using the Ion Xpress™ Template Kit (Life Technologies, Part No. 4469001) .
  • Enhanced Nucleic Acid Loading
    1. 1. 10 million DNA-loaded ISPs or half a plate of ISPs prepared using the Ion Xpress™ Template Kit were transferred into a 200 µL PCR tube and 1 µL of Ion Sphere™ Test Fragments (sold as a component of the Ion Control Material Kit, Life Technologies, Part No. 4466465) were added. If the DNA-loaded ISPs are in excess of 50 µL, Annealing Buffer (sold as a component of the Ion PGM™ Reagents Kit, (Life Technologies, Part No. 4468994) was added up to ∼150 µL and centrifuged once to concentrate. The supernatant was removed to a volume of 25µl.
    2. 2. The DNA-loaded ISPs were washed by filling the sample tube with 150 µL Annealing Buffer and gently mixed by stirring with the tip of a pipette.
    3. 3. The sample containing the DNA-loaded ISPs of step 2 were centrifuged for 2 minutes at a minimum of 15000 rcf. The supernatant was discarded, except for a final volume of 5 µL. The 5 µL volume was mixed by repeated pipetting.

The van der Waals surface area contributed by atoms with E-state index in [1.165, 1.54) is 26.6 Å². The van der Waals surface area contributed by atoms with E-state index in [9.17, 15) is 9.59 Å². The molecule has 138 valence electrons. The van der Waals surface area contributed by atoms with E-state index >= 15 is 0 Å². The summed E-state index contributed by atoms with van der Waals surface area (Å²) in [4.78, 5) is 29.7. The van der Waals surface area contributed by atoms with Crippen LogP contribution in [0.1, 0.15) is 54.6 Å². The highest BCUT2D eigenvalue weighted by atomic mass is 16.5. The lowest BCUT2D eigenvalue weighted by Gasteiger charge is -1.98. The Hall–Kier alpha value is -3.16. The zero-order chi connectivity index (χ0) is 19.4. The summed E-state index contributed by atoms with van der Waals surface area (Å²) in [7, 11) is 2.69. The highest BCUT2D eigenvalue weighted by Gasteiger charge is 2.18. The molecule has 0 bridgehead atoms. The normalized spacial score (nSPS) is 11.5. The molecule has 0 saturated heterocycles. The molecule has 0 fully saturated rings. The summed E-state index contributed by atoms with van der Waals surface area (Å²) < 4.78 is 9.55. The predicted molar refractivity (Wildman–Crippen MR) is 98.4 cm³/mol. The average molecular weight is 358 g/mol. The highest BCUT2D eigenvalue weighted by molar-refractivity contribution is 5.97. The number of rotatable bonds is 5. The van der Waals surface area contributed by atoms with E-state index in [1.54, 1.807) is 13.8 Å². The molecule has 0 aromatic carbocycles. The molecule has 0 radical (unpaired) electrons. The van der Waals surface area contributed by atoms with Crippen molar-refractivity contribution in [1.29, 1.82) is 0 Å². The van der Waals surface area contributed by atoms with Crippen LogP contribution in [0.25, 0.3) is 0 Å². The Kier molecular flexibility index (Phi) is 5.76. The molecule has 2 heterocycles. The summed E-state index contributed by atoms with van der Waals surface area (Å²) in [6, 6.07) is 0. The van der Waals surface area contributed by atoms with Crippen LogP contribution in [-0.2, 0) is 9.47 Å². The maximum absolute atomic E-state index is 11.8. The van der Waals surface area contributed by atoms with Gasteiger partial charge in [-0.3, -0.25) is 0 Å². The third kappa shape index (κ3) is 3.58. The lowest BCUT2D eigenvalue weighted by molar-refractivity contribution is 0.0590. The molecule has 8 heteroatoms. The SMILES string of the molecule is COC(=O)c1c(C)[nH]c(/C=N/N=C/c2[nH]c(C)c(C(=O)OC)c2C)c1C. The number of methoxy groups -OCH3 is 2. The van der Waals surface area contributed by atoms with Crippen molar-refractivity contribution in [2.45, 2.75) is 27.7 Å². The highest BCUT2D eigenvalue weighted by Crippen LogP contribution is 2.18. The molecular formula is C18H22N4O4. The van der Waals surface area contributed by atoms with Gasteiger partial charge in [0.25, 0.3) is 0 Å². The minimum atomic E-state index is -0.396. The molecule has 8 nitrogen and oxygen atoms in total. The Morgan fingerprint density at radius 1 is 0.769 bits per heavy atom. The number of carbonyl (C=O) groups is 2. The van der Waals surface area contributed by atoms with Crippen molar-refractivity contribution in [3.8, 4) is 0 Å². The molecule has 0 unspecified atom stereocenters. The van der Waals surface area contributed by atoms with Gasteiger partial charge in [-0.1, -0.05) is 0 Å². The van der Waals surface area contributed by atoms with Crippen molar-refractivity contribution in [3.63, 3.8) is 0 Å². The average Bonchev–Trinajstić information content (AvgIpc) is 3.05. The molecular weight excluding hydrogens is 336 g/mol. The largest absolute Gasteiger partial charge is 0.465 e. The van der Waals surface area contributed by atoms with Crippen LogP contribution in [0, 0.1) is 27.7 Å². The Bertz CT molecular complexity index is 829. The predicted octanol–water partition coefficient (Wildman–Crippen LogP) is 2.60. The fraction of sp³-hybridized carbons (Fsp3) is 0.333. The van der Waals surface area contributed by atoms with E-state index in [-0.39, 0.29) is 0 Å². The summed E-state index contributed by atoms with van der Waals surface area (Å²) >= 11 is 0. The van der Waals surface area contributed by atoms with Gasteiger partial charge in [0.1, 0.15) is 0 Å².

4. 4. 6µL of Sequencing Primer (sold as a component of the Ion Sequencing Reagents Kit, (Life Technologies, Part No. 4468995) was added to the 5 µL volume of step 3. If the volume of step 3 is less than 5 µL, the final volume is adjusted by adding Annealing Buffer to a final volume of 11 µL. If adjustment is required, mix the sample well by pipetting.
    5. 5. The sample of step 4 was run on the following hybridization program on a thermocycler (for example a "QuickHyb Program") with the following temperature profile:
      95°C, for 2 minutes, followed by 37°C, for 2 minutes.
    6. 6. 1 µL of Sequencing Polymerase (sold as a component of the Ion Sequencing Reagents Kit, (Life Technologies, Part No. 4468995) was added to the sample after performing the QuickHyb Program and the sample was mixed and incubated at room temperature for 5 minutes.